Alexandria Troas

Alexandria Troas is an ancient city located south of Canakkale province on the Aegean Sea. It was one of the major sea ports in the Aegean connecting trade routes in Asia Minor to Neapolis in Macedonia by sea lines and then to Rome by road. The city was founded in 310 BC and its original name was Antigonia Troas, named by Antigonus, but then it was changed into Alexandria Troas by Lysimachus and dedicated to Alexander the Great.

During the Roman period, especially under the reign of Cesar and then Augustus, the city lived its heydays thanks to its busy port. In the 1st century BC Augustus built a colony of Roman soldiers at this site thus making it a Roman metropolis, during which period it was called as Colonia Alexandria Augusta Troas. The city was surrounded by a 8-9 km long wall and equipped with a fine aqueduct carrying water from Ida mountain. During the Byzantine period emperor Constantine considered making Alexandria Troas as the capital of the Roman Empire, but later on the city lost its importance and abandoned with the coming of the Ottomans.

Alexandria Troas is an important site for the history of Christianity, it was mentioned several times in the Bible. In the 1st century AD Saint Paul passed some time in Troas during his second missionary journey where he had a vision of a man calling him to Macedonia to help them (Acts 16.9), so he sailed to Europe (Acts, 16:8 - 11) where he first preached. Also, in Troas Luke joined Paul and they continued their mission. On his third missionary journey Saint Paul had a long preach during which Eutychus fell down from the third floor of the building (Acts 20:6 - 10). There are other biblical references to Troas in 2 Cor 2:12 and 2 Tim 4:13. Alexandria Troas remains a titular see of the Roman Catholic Church.

When you enter the ancient site today you can clearly see traces of the city walls which were fortified with towers, some sections are well preserved. One of the major entrances to the city was the Eastern gate, known as Neandria gate, which was built in the 3rd century BC. It has a circular atrium (20 meters in diameter) with towers on both sides.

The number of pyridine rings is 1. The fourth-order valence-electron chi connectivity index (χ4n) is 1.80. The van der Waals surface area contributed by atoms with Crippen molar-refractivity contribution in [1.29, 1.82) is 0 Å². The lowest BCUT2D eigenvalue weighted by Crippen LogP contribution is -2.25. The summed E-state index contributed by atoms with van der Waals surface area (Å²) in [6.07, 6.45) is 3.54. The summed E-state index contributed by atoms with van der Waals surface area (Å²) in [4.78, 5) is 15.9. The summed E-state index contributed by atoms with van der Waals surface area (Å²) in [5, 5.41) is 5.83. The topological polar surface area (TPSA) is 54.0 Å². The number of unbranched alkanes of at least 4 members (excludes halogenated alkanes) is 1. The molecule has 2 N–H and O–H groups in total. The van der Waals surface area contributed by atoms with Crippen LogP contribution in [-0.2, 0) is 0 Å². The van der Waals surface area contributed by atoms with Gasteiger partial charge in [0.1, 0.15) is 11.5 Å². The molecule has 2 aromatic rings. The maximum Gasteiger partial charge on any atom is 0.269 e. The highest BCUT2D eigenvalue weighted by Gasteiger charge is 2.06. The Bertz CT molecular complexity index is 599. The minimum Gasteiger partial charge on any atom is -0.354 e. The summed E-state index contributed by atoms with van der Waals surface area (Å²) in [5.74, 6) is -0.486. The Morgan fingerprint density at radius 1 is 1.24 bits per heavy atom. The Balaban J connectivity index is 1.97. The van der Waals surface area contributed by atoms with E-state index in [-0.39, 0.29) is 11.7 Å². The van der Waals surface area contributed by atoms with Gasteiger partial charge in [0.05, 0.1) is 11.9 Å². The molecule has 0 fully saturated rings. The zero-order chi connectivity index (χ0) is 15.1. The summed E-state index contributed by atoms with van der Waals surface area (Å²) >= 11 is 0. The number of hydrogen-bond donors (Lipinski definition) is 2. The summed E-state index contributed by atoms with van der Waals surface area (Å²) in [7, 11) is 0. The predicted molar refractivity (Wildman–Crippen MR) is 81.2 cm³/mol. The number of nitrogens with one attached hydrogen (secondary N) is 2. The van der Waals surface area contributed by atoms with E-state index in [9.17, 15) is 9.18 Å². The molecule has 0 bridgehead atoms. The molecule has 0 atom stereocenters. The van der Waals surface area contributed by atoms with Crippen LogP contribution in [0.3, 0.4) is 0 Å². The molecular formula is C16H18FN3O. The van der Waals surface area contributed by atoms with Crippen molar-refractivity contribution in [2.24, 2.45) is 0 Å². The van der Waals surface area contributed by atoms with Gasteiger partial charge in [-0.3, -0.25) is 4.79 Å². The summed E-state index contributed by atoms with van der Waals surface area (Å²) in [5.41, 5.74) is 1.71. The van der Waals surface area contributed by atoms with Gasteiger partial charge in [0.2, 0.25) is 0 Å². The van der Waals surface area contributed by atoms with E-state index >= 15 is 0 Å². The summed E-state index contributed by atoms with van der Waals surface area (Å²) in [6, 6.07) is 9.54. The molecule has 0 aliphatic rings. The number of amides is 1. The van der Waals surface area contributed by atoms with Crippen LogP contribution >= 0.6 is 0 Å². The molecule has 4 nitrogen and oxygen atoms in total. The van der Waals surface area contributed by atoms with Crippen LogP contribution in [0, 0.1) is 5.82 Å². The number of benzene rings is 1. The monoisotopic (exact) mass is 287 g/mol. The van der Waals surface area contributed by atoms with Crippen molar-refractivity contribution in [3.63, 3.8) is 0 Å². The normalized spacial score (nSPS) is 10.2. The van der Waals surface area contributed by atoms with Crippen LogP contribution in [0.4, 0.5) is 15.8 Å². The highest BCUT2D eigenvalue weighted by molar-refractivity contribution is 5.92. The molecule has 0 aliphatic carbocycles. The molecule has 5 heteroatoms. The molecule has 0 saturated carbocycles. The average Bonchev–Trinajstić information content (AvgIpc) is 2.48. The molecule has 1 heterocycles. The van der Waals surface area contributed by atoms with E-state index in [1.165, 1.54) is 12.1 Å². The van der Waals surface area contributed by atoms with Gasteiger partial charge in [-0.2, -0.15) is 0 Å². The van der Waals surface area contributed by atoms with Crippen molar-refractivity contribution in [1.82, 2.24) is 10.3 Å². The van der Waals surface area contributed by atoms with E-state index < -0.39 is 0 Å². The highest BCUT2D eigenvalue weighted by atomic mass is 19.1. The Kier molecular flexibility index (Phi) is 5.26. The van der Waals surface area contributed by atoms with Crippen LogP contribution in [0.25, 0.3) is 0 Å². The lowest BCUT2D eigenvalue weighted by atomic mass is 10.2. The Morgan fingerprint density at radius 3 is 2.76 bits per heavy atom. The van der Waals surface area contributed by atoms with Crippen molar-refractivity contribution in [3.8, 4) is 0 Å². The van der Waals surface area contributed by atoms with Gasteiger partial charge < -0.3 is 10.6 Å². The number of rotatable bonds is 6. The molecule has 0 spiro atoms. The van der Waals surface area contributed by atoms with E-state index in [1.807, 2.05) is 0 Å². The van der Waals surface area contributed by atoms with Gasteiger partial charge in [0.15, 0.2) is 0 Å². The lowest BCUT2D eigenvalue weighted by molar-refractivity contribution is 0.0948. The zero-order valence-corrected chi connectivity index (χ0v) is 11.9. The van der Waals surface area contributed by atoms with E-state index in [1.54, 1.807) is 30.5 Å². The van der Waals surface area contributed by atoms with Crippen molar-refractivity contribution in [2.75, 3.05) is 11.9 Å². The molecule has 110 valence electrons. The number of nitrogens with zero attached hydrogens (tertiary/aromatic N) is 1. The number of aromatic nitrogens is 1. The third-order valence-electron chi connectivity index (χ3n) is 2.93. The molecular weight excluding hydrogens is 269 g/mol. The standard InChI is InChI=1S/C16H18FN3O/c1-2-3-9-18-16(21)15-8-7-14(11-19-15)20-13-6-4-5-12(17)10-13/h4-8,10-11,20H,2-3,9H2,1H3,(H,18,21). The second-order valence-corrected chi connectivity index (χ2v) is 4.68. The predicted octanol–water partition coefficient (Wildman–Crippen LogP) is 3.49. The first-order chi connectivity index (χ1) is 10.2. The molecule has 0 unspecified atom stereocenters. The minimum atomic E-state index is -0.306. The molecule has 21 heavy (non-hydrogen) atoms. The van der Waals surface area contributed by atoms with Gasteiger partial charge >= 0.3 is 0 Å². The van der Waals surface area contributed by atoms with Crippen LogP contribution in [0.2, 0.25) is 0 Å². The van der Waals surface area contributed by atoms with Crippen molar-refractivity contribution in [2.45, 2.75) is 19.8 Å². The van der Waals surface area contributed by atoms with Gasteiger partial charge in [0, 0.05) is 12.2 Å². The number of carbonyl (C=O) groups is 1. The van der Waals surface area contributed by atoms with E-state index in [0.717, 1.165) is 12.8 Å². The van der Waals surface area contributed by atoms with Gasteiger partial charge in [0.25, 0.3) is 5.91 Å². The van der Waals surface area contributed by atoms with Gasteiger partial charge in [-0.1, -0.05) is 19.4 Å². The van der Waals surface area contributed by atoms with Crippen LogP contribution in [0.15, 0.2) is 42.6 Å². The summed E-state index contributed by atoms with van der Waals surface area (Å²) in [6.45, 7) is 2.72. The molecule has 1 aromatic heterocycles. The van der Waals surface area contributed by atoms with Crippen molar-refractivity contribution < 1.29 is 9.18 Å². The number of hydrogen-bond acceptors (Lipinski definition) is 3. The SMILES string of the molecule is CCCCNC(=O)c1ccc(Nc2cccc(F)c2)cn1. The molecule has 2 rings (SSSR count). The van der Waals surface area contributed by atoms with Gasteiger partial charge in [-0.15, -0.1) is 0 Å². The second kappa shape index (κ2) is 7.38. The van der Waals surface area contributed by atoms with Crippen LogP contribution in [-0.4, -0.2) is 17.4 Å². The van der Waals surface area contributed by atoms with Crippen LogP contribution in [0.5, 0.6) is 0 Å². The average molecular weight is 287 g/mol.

There are remains of a bath and a gymnasium. The baths were built in the 2nd century AD and its dimensions are 123 x 84 meters. It was badly damaged by earthquakes. The aqueduct was built by emperor Trajan. The harbour is fully silted today.

On the highest point of the site you can see the Hellenistic theater, which offered spectators a great view of the city as well as of the ancient Neandria city to the east, Lesvos island to the south, Tenedos (modern Bozcaada) island to the west and Dardanelles strait to the north. To the northwest of the theater you can notice a square building which could be a palace connected to the street with a corridor. Its function is still unknown today.

There are several remains of public buildings towards the west of the old city center. During the latest excavations they discovered an old temple which was built by the Roman emperor Augustus. The base is made of cut stones from hellenistic period. Colored marble fragments, friezes and statue pieces including a Dionysos head were also recovered during the excavations, showing us the richness of the city.